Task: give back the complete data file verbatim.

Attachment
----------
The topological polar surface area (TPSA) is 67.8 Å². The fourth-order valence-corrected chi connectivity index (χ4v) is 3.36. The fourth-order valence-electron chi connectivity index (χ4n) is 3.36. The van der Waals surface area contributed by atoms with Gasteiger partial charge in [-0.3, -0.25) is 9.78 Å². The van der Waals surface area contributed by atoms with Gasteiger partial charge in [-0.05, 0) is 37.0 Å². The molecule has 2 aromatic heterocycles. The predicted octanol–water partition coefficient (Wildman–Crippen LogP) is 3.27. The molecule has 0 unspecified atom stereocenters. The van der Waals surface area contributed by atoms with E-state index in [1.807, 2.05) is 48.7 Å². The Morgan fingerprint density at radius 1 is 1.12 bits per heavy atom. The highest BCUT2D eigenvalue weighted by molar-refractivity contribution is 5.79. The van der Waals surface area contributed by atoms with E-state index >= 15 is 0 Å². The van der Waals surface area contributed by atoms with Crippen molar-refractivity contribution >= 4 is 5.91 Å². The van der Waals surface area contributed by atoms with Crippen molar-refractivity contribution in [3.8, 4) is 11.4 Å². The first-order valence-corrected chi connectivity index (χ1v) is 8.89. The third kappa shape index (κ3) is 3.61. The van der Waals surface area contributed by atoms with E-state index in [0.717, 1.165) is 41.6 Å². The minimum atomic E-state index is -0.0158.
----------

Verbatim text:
The topological polar surface area (TPSA) is 67.8 Å². The fourth-order valence-corrected chi connectivity index (χ4v) is 3.36. The fourth-order valence-electron chi connectivity index (χ4n) is 3.36. The van der Waals surface area contributed by atoms with Gasteiger partial charge in [-0.3, -0.25) is 9.78 Å². The van der Waals surface area contributed by atoms with Gasteiger partial charge in [-0.05, 0) is 37.0 Å². The molecule has 2 aromatic heterocycles. The predicted octanol–water partition coefficient (Wildman–Crippen LogP) is 3.27. The molecule has 0 unspecified atom stereocenters. The van der Waals surface area contributed by atoms with E-state index in [1.807, 2.05) is 48.7 Å². The Morgan fingerprint density at radius 1 is 1.12 bits per heavy atom. The highest BCUT2D eigenvalue weighted by molar-refractivity contribution is 5.79. The van der Waals surface area contributed by atoms with E-state index >= 15 is 0 Å². The van der Waals surface area contributed by atoms with Crippen molar-refractivity contribution >= 4 is 5.91 Å². The van der Waals surface area contributed by atoms with Crippen molar-refractivity contribution in [3.8, 4) is 11.4 Å². The first-order valence-corrected chi connectivity index (χ1v) is 8.89. The third kappa shape index (κ3) is 3.61. The van der Waals surface area contributed by atoms with E-state index in [0.717, 1.165) is 41.6 Å². The minimum atomic E-state index is -0.0158.